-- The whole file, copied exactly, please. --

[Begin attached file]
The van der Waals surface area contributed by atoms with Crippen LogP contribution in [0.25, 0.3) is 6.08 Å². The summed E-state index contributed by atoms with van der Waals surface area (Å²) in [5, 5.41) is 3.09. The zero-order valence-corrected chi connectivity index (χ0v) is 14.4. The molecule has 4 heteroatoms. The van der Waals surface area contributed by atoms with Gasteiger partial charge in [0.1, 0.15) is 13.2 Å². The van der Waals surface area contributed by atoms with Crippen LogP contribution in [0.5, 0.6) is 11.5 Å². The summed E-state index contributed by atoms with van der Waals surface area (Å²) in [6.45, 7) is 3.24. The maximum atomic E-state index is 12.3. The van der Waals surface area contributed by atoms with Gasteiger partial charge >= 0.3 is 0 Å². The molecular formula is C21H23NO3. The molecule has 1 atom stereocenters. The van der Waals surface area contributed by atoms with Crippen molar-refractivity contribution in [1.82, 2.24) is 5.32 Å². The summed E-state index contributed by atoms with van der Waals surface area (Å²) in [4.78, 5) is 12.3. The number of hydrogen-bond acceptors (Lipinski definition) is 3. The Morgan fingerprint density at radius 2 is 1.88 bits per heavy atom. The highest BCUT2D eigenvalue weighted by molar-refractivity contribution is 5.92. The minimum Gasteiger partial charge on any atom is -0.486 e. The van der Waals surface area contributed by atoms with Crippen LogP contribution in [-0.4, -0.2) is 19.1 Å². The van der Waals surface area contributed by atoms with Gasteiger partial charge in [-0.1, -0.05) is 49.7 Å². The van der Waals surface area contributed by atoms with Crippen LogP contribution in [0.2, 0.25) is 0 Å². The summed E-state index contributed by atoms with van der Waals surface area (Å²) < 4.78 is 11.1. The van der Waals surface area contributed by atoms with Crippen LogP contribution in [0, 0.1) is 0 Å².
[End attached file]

The van der Waals surface area contributed by atoms with Crippen LogP contribution in [0.25, 0.3) is 6.08 Å². The summed E-state index contributed by atoms with van der Waals surface area (Å²) in [5, 5.41) is 3.09. The zero-order valence-corrected chi connectivity index (χ0v) is 14.4. The molecule has 4 heteroatoms. The van der Waals surface area contributed by atoms with Gasteiger partial charge in [0.1, 0.15) is 13.2 Å². The van der Waals surface area contributed by atoms with Crippen LogP contribution in [0.5, 0.6) is 11.5 Å². The summed E-state index contributed by atoms with van der Waals surface area (Å²) in [6.45, 7) is 3.24. The maximum atomic E-state index is 12.3. The van der Waals surface area contributed by atoms with Gasteiger partial charge >= 0.3 is 0 Å². The molecular formula is C21H23NO3. The molecule has 1 atom stereocenters. The van der Waals surface area contributed by atoms with Crippen molar-refractivity contribution in [1.82, 2.24) is 5.32 Å². The summed E-state index contributed by atoms with van der Waals surface area (Å²) in [4.78, 5) is 12.3. The number of hydrogen-bond acceptors (Lipinski definition) is 3. The Morgan fingerprint density at radius 2 is 1.88 bits per heavy atom. The highest BCUT2D eigenvalue weighted by molar-refractivity contribution is 5.92. The minimum Gasteiger partial charge on any atom is -0.486 e. The van der Waals surface area contributed by atoms with Crippen LogP contribution in [-0.4, -0.2) is 19.1 Å². The van der Waals surface area contributed by atoms with Gasteiger partial charge in [-0.1, -0.05) is 49.7 Å². The van der Waals surface area contributed by atoms with Crippen LogP contribution in [0.2, 0.25) is 0 Å². The summed E-state index contributed by atoms with van der Waals surface area (Å²) < 4.78 is 11.1. The van der Waals surface area contributed by atoms with Crippen LogP contribution in [0, 0.1) is 0 Å².